The research team, which includes UMaine professors Rosemary Smith, Scott Collins and Laurie Connell, built a prototype two-wavelength colorimeter using primarily off-the-shelf commercial parts. The water-resistant apparatus produces results comparable to those obtained with an expensive bench-top spectrophotometer that requires technical expertise to operate, says the research team.
The instrument’s ease of use, low cost and portability are significant, say the researchers. The prototype cost researchers about $200 to build; a top-shelf spectrophotometer can cost about $10,000.
A touch screen prompts users at each step of the protocol. Researchers say an Android app is being developed to enable future smartphone integration of the measurement system.
Duy says the device almost instantaneously identifies pathogenic organisms by capturing target RNA with synthetic probe molecules called peptide nucleic acids (PNAs). A cyanine dye is added to visualize the presence of probe-target complexes, which show up as a purple solution; solutions without the target RNA are blue.
The versatile instrument can also be adapted to detect other organisms. The researchers say, in theory, any organism that contains nucleic acids could be detected with the simple colorimetric test. They have verified the system works with RNA from a soil-borne fungus that infects potatoes.
The research team’s teaching and expertise spans several UMaine schools and departments, including Electrical and Computer Engineering Department, the Laboratory for Surface Science and Technology, the Graduate School of Biomedical Science and Engineering, the Department of Chemistry, the School of Marine Sciences and the Department of Molecular and Biomedical Sciences. The Center for Sponsored Coastal Ocean Research at the National Oceanic and Atmospheric Administration provided funding for the project.
The instrument is being incorporated into fresh and marine water testing in the Republic of Korea and the researchers say they’ll give several devices to state officials to test and use in the field in Maine.
The researchers published their findings in the journal Biosensors and Bioelectronics.
Contact: Beth Staples, 207.581.3777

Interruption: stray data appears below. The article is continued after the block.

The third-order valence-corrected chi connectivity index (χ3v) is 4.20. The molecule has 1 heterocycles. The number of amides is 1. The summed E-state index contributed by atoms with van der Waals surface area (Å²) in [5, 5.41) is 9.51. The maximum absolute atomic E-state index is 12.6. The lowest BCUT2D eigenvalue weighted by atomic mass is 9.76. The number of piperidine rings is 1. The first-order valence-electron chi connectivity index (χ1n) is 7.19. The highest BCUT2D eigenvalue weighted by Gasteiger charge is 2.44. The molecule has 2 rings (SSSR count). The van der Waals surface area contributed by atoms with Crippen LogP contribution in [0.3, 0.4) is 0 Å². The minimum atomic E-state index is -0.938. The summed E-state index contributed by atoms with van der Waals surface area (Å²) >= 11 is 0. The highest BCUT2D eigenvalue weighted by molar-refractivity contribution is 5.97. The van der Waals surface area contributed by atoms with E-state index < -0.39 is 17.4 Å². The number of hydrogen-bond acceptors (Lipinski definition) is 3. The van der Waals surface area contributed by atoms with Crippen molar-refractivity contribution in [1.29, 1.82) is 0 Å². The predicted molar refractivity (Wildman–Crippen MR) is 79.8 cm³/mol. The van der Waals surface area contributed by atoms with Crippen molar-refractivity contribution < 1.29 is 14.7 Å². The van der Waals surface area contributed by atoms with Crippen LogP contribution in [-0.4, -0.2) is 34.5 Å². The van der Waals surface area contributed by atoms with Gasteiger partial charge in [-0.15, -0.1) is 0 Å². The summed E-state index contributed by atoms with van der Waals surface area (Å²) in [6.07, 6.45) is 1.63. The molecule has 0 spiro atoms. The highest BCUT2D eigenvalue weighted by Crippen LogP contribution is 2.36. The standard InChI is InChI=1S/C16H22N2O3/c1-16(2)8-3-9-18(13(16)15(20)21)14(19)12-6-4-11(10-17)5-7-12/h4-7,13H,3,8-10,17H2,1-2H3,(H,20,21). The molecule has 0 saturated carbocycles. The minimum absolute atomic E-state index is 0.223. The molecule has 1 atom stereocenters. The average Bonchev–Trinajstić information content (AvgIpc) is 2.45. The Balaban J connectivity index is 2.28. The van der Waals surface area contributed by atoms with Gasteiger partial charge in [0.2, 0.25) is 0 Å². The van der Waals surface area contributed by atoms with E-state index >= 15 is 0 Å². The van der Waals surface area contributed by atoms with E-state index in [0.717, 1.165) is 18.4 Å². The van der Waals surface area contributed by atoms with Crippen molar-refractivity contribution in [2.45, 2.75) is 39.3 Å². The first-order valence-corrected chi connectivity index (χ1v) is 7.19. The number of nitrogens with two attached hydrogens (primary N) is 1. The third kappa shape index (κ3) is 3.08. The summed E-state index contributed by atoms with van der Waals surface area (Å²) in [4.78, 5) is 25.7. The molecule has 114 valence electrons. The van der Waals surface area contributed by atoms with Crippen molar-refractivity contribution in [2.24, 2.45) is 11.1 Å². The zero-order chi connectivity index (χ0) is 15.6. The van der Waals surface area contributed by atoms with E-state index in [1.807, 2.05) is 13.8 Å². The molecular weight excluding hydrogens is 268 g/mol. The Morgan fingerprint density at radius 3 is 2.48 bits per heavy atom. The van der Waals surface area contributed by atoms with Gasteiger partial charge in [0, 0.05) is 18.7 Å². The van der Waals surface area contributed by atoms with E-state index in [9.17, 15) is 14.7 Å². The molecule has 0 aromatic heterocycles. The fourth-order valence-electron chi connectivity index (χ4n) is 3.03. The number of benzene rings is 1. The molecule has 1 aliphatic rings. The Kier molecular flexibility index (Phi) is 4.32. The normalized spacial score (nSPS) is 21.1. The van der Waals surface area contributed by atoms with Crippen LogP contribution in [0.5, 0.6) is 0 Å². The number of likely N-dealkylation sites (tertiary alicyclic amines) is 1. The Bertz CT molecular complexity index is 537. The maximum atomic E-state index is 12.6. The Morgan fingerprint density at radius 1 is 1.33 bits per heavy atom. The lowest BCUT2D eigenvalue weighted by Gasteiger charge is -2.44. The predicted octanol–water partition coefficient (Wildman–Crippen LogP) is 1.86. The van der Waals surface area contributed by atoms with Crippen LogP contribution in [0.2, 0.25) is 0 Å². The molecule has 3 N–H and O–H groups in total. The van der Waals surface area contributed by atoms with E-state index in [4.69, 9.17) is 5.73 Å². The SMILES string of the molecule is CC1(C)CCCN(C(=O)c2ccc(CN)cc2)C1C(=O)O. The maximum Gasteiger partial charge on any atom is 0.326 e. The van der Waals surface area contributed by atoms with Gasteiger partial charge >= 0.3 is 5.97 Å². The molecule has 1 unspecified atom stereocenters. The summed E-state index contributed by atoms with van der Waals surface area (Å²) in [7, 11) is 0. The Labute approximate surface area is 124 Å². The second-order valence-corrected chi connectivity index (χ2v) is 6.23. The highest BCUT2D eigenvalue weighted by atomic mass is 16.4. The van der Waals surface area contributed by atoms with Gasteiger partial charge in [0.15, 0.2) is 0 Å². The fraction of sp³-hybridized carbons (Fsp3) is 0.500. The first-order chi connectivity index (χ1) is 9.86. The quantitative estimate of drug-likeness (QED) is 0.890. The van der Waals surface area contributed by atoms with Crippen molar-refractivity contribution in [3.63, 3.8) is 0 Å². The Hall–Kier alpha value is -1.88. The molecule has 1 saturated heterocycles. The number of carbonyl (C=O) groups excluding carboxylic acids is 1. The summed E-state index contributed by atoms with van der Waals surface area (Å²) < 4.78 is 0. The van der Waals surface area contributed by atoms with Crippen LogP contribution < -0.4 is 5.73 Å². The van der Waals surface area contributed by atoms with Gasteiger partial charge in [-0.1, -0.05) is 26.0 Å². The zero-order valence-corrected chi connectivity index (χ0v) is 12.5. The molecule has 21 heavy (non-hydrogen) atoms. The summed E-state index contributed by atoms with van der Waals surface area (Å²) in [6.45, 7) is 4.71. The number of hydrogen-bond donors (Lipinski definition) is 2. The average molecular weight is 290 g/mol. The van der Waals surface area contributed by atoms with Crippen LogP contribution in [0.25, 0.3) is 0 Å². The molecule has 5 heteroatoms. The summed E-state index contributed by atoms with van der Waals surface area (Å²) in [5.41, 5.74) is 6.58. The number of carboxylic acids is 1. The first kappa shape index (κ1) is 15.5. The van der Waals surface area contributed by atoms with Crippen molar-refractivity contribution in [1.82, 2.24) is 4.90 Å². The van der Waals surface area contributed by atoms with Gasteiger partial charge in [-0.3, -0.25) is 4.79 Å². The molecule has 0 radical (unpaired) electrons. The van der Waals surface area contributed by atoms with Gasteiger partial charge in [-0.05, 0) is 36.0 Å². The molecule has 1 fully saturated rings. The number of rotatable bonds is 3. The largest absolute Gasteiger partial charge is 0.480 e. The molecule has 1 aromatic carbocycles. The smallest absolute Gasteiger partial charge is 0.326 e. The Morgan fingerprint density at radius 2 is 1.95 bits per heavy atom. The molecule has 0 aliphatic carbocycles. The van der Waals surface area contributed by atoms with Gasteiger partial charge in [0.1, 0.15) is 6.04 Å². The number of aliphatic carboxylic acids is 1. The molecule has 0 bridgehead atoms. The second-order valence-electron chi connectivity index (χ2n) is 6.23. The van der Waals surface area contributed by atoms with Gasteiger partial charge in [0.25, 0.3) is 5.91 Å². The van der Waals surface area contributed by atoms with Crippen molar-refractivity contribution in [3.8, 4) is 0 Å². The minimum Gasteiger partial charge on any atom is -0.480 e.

A team of researchers from the University of Maine’s Advanced Structures and Composites Center won the Best Paper Award from the Society of Naval Architects & Marine Engineers at the 19th Offshore Symposium, Feb. 6 in Houston. The paper, “VolturnUS 1:8 — Design and Testing of the First Grid-Connected Offshore Wind Turbine in the U.S.A.,” was written by Anthony Viselli, Habib Dagher and Andrew Goupee, and outlines UMaine’s design, fabrication, deployment and testing of the prototype, deployed in June 2013 off Castine, Maine. The prototype serves to de-risk the technology as it transitions to a commercial project planned for 2017.
Michelle Hale of Bangor has been named project leader of Maine Career Connect, a Bangor-based nonprofit program of the University of Maine Rising Tide Center.
Maine Career Connect, funded by a $284,093 grant from the National Science Foundation, will work to network a consortium of employers in central and eastern Maine with newly relocated professional families, with an emphasis on spousal employment.
Hale has a decade of experience in nonprofit work, most recently with United Way of Eastern Maine, where she coordinated local community initiatives. She has a bachelor’s degree in social work and is completing a graduate certificate in business at the University of Maine. Hale also is a participant in the 2014 Bangor Region Leadership Institute.
Maine Career Connect will work with newly relocating professionals and employers of the region to ensure successful integration into the community. Dual career spouses will have access to high-level professional networking with employers that align with their professions in an effort to accelerate their job search process.
Professionals will receive networking assistance, both in seeking employment and also building social connections. Customized portfolios of vetted local resources will be offered to help families meet their particular needs outside the workplace.
The program, based on an innovative model adopted by Tech Valley Connect in Troy, N.Y., will benefit the region by helping to attract and retain talented professionals in a variety of fields.
For more information on Maine Career Connect, call 949.0098.
Contact: Michelle Hale, 207.949.0098; Margaret Nagle, 207.581.3745
The Margaret Chase Smith Policy Center is offering a six-day residential non-partisan training program to educate and empower undergraduate women to become civic and political leaders.
The 2014 Maine NEW Leadership Summer Institute will be held at the University of Maine from May 30 to June 4 at no cost to participants. Graduating seniors are also eligible to apply.
Tailored to reflect Maine’s political culture and climate, the program is based on a curriculum developed by the Center for American Women and Politics at Rutgers University. Participants engage with a variety of women leaders in politics and civic organizations, interact with faculty-in-residence, spend a day at the Maine State Legislature and participate in a hands-on political action project. The program aims to create opportunities for women to become engaged and experienced in public speaking, coalition building, networking, advocacy and running for office.
Applications must be postmarked or hand-delivered by March 21, 2014. Program and application information can be found at the 2014 Maine New Leadership Summer Institute website. For more information, contact Eva McLaughlin, the program coordinator at email@example.com or 207.581.1646.